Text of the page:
In our house, family gatherings = food. Every Friday night, my husband and I pack up the boys and head to my parents' house two streets away, for dinner. It's not usually fancy, but we all look forward to this communal meal, especially my sons, who know that Nana and Pocky (don't ask!) keep the BEST desserts. Which, to them, means Little Debbies.
Sometimes we throw together a pasta dish, sometimes we roast a chicken and make rice, sometimes we grill. But the food is just the excuse to bring us together, to spend some time as a family and catch our breath at the end of a hectic week. It's our signal that the weekend has begun, and even if we are scheduled up to our ears, it's the cue for us to relax and let the stress of the week go. It doesn't hurt that we polish off a bottle or two of wine in the process.
When I was growing up, we had BIG family gatherings with my dad's family for Thanksgiving, Christmas and Easter. I have many, many cousins and the holidays all saw a packed, noisy house with tons of food and roaming children. We rotated where each holiday was held every year, because it was so much work -but it was always fun. As my cousins and I grew older, into our teen years, we began to disappear after dinner, heading out to the pool hall (where my male cousins taught me pool -or tried to, anyway) or even just to sit out on the front stoop, away from our parents. Sometimes I miss those days. Things seem pretty simple when you are fourteen, stuffed full of your grandma's mashed potatoes and laughing at your cousin's goofy antics.
Holidays now are much quieter, since most years it's just my husband, my parents, the boys and me -but they can be just as enjoyable, I've found. I get to spend more time actually talking to my parents and husband, and the boys always like being the center of attention, so that works out well for them. I've also found that the holidays are less stressful; more about the process of cooking, and watching football, and putting together puzzles and Lego towers. I'm looking forward to watching Ralphie be humiliated by having to wear that big pink bunny suit, and getting to see all the balloon floats in the Macy's parade.
I'm looking forward to setting out the china and crystal, since we only get to use it two or three times a year. (Five and three year old boys -do I really need to say anything more?)
And this year I have something extra to look forward to! My cousin is flying up from Florida to share Thanksgiving with us, and the boys are SO excited. It will be nice to have a guest for the holiday. I enjoy all the little things you do when you have company... like clean.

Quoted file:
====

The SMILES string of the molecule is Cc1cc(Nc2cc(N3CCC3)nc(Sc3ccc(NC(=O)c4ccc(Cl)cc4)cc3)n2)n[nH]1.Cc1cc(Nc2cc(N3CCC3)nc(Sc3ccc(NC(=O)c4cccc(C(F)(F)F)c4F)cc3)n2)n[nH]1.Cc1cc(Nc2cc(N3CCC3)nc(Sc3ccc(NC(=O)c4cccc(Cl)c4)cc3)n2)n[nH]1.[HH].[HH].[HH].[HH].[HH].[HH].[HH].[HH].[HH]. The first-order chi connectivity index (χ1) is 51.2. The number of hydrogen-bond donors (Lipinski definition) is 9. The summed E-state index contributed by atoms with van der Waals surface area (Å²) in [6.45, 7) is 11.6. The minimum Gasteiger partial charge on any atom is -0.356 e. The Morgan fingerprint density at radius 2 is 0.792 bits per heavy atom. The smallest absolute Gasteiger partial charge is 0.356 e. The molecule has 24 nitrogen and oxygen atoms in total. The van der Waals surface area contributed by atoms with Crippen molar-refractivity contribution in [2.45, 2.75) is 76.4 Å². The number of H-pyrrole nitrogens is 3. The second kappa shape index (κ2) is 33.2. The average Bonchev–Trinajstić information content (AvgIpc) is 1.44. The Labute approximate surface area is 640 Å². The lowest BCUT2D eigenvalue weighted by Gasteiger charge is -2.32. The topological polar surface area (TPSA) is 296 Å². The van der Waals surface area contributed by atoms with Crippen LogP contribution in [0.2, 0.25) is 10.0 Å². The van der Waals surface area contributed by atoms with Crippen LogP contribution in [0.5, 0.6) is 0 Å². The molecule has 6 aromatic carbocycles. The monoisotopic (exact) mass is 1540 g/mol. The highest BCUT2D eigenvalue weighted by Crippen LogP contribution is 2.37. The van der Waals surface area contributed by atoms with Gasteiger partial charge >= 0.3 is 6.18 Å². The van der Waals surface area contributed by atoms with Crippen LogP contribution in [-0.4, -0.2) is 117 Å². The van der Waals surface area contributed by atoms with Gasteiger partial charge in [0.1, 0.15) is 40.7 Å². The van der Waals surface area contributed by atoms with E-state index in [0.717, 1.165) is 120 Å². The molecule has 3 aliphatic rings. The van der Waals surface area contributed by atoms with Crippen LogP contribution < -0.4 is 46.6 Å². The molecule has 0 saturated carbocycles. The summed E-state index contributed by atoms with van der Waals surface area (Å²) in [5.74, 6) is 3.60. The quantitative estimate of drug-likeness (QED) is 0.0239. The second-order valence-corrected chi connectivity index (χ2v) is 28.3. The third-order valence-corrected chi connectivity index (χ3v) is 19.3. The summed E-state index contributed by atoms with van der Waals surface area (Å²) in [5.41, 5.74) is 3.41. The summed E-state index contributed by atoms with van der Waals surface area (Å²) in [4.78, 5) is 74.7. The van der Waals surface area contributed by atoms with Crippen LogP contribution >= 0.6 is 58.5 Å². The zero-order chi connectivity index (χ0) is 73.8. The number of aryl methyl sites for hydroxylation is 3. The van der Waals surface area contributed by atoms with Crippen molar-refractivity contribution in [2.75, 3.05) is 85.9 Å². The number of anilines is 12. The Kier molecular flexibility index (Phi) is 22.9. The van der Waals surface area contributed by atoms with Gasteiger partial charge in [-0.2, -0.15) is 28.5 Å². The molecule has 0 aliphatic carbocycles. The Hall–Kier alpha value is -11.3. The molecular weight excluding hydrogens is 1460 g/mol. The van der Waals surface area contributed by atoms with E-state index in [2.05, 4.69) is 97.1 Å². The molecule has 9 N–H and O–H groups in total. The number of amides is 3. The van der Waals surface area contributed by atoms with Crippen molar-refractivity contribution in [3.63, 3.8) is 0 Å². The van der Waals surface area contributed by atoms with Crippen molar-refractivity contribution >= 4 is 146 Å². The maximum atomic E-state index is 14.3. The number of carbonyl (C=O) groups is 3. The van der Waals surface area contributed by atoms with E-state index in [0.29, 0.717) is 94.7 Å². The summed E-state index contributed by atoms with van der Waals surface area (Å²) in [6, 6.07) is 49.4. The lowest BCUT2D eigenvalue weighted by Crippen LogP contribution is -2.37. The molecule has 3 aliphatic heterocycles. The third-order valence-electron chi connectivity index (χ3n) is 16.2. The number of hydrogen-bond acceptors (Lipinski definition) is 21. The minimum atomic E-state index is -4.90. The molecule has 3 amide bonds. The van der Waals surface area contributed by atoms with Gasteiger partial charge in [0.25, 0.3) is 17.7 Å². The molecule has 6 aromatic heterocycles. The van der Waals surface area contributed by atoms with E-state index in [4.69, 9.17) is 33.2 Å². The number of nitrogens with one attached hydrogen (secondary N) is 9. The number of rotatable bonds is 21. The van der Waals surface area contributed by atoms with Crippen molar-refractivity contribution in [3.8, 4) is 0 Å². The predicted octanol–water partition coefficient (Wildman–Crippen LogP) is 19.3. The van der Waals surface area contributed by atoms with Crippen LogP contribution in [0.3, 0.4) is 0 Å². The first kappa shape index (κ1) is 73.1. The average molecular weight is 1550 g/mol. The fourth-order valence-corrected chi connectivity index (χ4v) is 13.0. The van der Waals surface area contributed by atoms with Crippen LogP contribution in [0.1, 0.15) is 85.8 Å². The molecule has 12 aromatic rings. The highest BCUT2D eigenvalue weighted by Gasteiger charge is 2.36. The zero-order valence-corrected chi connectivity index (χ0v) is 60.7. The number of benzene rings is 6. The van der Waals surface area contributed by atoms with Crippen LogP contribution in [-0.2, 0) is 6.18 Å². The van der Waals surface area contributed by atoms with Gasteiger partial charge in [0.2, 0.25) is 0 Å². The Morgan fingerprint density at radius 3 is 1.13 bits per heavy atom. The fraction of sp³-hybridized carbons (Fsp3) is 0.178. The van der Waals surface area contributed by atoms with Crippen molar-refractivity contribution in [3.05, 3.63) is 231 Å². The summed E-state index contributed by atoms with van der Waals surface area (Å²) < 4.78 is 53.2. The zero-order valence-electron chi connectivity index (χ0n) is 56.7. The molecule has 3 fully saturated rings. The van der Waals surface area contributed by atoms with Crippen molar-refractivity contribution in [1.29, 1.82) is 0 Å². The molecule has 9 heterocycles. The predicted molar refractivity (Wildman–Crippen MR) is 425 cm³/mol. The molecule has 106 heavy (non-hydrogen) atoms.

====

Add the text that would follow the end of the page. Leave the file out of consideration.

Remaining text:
I have much to be thankful for this year, and I think I will make it my own personal goal to stand still at some point on Thursday, and just take it all in. So, remember, when you are stressing about getting all the food to the table at the perfect temp, or when someone tracks dirt into the house, or when you send your spouse out for cranberries and they come back with jelly in a can- take a deep breath, relax and be grateful for what you have. And don't forget to save room for dessert....
Here's a recipe that I decided I want to try this year. I love cranberries, and take every opportunity to use them when cooking for the holidays. Happy Turkey Day, everyone!
2/3 cup packed brown sugar
1/3 cup butter (or margarine)
1 1/4 cups cranberries (fresh)
1/2 cup chopped pecan (or walnuts, if you prefer)
1/2 cup butter, room temperature (or margarine)
3/4 cup white sugar (I prefer to use brown sugar all the way through)
2 teaspoons vanilla extract
1 cup sour cream
1 1/2 cups all-purpose flour (if you want whole wheat, use pastry flour b/c it's not as heavy)
1 1/2 teaspoons baking powder
1 teaspoon baking soda
1 teaspoon ground cinnamon
1/4 teaspoon salt
- Preheat oven to 350 degrees F (175 degrees C). Wrap the outside of a 9 inch springform pan with aluminum foil to prevent leaking. (You can also use a regular cake pan, but line it first with parchment paper, leaving some hanging over the sides for easier removal from the pan.) Sift together the flour, baking powder, baking soda, cinnamon and salt. Set aside.
- In a saucepan over medium heat, combine brown sugar and 1/3 cup butter. Bring to a boil, then pour into bottom of springform pan. Sprinkle with cranberries and pecans.
- In a large bowl, cream together the butter and 3/4 cup sugar until light and fluffy. Beat in the eggs one at a time, then stir in the vanilla. Beat in the flour mixture alternately with the sour cream. Pour batter into prepared pan.
- Bake in the preheated oven for 60 minutes, or until a toothpick inserted into the center of the cake comes out clean. Cool in pan for 10 minutes, then invert onto serving platter and carefully remove pan. Serve warm, with vanilla ice cream.